The trail itself is smooth and wide for the most part, an easy and comfortable portage. Just prior to arriving a North Tea Lake, one comes upon the moose-like staircase, as it descends to the landing. I say 'moose-like', as the steps are too far apart for a human to climb (step for step), with the height of each step again being too deep for a human..perfect for a moose though!

I've come upon many of these moose stairways in the park and can only assume it is more for erosion prevention than human comfort. Nevertheless as we arrived and loaded up at North Tea Lake, a multitude of students arrived, overtaking the landing; some preferring to traverse an eroded trail next to the stairway, instead of using the steps themselves. So much for erosion prevention!

After a brief rest and quick snack, we launched onto North Tea Lake at 11:45am, nearly two hours after our launch from the outfitter on Kawawaymog Lake, not bad. With the expanse of the lake before us, we headed out paralleling the South shoreline. The lake looked relatively calm under partially overcast sky beyond, as we paddled down the length of the lake, though the winds picked up as did the wave action.

North Tea Lake
The crowded landing next to the cairn at North Tea Lake

 

Mike
With North Tea Lake as a backdrop - Mike and another onlooker watch the flood of students arrive at the put-in


North Tea is a big lake, so much so that it is divided into two arms for reservation purposes, there are many campsites in both arms of the lake. We continued on passing the halfway point, where the two arms of the lake meet. In the East arm the waves and wind became even more intense. At the same time we noticed as we continued to paddle through the wind and waves, that the waters were littered with rocks, some just below the surface. We increased our distance from shore, paddling at times an uncomfortable distance from shore with respect to the weather conditions.

After what seemed like forever we entered into Mangotaysee Lake, which is a long paddle in its own right and eventually reached the 240m portage into Hornbeam Lake. We had a brief snack and then completed the somewhat rough and muddy trail, which passes some nice rapids. At the end of Hornbeam Lake is a beautiful smooth rocks falls, with the nearby landing(90m carry-over) being a simple muddy affair.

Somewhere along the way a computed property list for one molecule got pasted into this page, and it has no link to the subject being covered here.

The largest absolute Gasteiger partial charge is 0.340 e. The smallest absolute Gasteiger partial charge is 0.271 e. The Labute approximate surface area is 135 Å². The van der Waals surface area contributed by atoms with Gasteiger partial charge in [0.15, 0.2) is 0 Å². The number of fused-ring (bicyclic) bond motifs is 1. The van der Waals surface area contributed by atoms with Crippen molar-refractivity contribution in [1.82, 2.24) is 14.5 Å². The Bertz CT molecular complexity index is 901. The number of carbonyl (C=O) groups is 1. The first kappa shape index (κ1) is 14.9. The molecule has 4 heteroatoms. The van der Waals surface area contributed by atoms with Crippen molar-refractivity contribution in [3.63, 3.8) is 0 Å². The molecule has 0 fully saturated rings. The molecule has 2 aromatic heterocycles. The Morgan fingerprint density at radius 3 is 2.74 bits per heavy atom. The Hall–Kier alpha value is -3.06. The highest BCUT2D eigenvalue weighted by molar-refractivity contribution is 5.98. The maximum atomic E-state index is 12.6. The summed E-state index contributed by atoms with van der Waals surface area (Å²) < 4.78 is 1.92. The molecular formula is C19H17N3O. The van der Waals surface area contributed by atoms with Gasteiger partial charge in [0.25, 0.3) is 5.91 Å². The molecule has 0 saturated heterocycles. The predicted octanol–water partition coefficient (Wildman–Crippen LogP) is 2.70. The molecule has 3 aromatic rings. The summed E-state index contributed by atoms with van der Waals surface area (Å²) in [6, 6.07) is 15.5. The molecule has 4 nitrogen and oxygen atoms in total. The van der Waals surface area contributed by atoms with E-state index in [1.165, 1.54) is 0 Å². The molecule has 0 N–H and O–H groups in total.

Hornbeam Lake
Approaching the falls on Hornbeam Lake


We arrived at the falls at 2:45pm. Launching onto the next small lake (which I'm not sure if it is called twin falls lake or is just unnamed), is much more tricky, as there is a slope one must navigate into the water amid rocks, in order to load and launch a canoe. It is an awkward put-in.

The next paddle to the 140m trail is short and easy. The final carry-over into Biggar Lake crosses an old logging road, where the bridge crossing the watercourse has been removed. The launching into Biggar Lake is an easy sand/rock combination put-in, along an eroding bank. I have a nice memory of the put-in there, the warm May sun was shining very strongly there.

We planned to camp our first night on Biggar Lake, making our way to the cabin the next day. It was already a long day with the long drive and the subsequent paddle and portaging, we were starting to get very hungry and very tired. I'm not sure what time we arrived onto Biggar Lake, but by the time we arrived and set-up our camp and were relaxing and enjoying a warm fire and coffee, it was 6:15pm.

biggar lake campsite
Camp on Biggar Lake

 

dinner on biggar lake
Dinner our first night on Biggar Lake, Algonquin Park

The paddle along Biggar Lake revealed to us that the West end of the lake had campsites that didn't look too appealing to us and so we paddled to the East end of the lake where several parties were already camped, having already scored some very beautiful campsites. We checked out some of the empty sites along the North shore, finally deciding to camp on the last campsite on the lake along the South shore, nearest to where Birchcliffe Creek empties into Biggar Lake.

biggar lake
Looking at the Northwest shore - Opposite our campsite on Biggar Lake

 

biggar lake
A lone canoe drifts by amid the twilight of Biggar Lake


The landing for our campsite was flooded, so we used a fallen tree to balance on to unload our canoe. It was a rugged root filled campsite with a great sunset view. Both of us were too tired to go out fishing in the canoe that evening (we had been up since 2:00am), so we settled down to have chicken and rice over the fire that night, eating Swede's portion that I had included in our trip plans. Poor Swede, he was missing the fun times.